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'Whose failure counts?' A critical reflection on definitions of failure for community health volunteers providing HIV self-testing in a community-based HIV/TB intervention study in urban Malawi.

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Sambakunsi, Rodrick, Kumwenda, Moses, Choko, Augustine, Corbett, Elizabeth L and Desmond, Nicola ORCID: https://orcid.org/0000-0002-2874-8569 (2016) ''Whose failure counts?' A critical reflection on definitions of failure for community health volunteers providing HIV self-testing in a community-based HIV/TB intervention study in urban Malawi.'. Anthropology & Medicine, Vol 22, Issue 3, pp. 234-249.

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Abstract

The category of community health worker applied within the context of health intervention trials has been promoted as a cost-effective approach to meeting study objectives across large populations, relying on the promotion of the concept of 'community belonging' to encourage altruistic volunteerism from community members to promote health. This community-based category of individuals is recruited to facilitate externally driven priorities defined by large research teams, outside of the target research environment. An externally defined intervention is then 'brought to' the community through locally recruited community volunteers who form a bridge between the researchers and participants. The specific role of these workers is context-driven and responsive to the needs of the intervention. This paper is based on the findings from an annual evaluation of community health worker performance employed as community counsellors to deliver semi-supervised HIV self-testing (HIVST) at community level of a large HIV/TB intervention trial conducted in urban Blantyre, Malawi. A performance evaluation was conducted to appraise individual service delivery and assess achievements in meeting pre-defined targets for uptake of HIVST with the aim of improving overall uptake of HIVST. Through an empirical 'evaluation of the evaluation' this paper critically reflects on the position of the community volunteer through the analytical lens of 'failure', exploring the tensions in communication and interpretation of intervention delivery between researchers and community volunteers and the differing perspectives on defining failure. It is concluded that community interventions should be developed in collaboration with the population and that information guiding success should be clearly defined.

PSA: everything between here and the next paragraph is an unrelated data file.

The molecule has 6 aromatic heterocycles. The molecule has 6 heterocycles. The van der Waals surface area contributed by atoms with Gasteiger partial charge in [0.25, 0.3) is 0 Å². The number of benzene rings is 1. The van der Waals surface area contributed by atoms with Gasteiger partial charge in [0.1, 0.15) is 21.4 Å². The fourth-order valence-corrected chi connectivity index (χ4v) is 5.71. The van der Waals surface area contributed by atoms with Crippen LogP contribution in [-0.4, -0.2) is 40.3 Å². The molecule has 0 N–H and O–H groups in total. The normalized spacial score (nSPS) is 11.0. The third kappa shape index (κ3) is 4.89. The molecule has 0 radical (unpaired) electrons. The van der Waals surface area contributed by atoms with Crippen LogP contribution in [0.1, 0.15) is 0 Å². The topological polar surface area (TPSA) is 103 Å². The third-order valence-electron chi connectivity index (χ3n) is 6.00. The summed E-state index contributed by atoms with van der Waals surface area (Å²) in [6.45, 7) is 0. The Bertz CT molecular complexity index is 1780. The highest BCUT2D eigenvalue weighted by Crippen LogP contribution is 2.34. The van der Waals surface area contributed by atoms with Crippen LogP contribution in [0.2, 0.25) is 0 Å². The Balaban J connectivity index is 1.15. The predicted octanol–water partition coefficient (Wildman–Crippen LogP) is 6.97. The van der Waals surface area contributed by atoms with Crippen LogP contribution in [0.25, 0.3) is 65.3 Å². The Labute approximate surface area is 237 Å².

Item Type: Article
Subjects: WA Public Health > WA 30 Socioeconomic factors in public health (General)
WA Public Health > Health Problems of Special Population Groups > WA 395 Health in developing countries
WA Public Health > Health Administration and Organization > WA 546 Local Health Administration. Community Health Services
WC Communicable Diseases > WC 20 Research (General)
WC Communicable Diseases > Virus Diseases > Acquired Immunodeficiency Syndrome. HIV Infections > WC 503 Acquired immunodeficiency syndrome. HIV infections
WC Communicable Diseases > Virus Diseases > Acquired Immunodeficiency Syndrome. HIV Infections > WC 503.1 Diagnosis
WF Respiratory System > Tuberculosis > WF 200 Tuberculosis (General)
Faculty: Department: Clinical Sciences & International Health > Clinical Sciences Department
Clinical Sciences & International Health > Malawi-Liverpool-Wellcome Programme (MLW)
Digital Object Identifer (DOI): https://doi.org/10.1080/13648470.2015.1077202
Depositing User: Stacy Murtagh
Date Deposited: 22 Mar 2019 13:35
Last Modified: 22 Mar 2019 14:20
URI: http://archive.lstmed.ac.uk/id/eprint/10236

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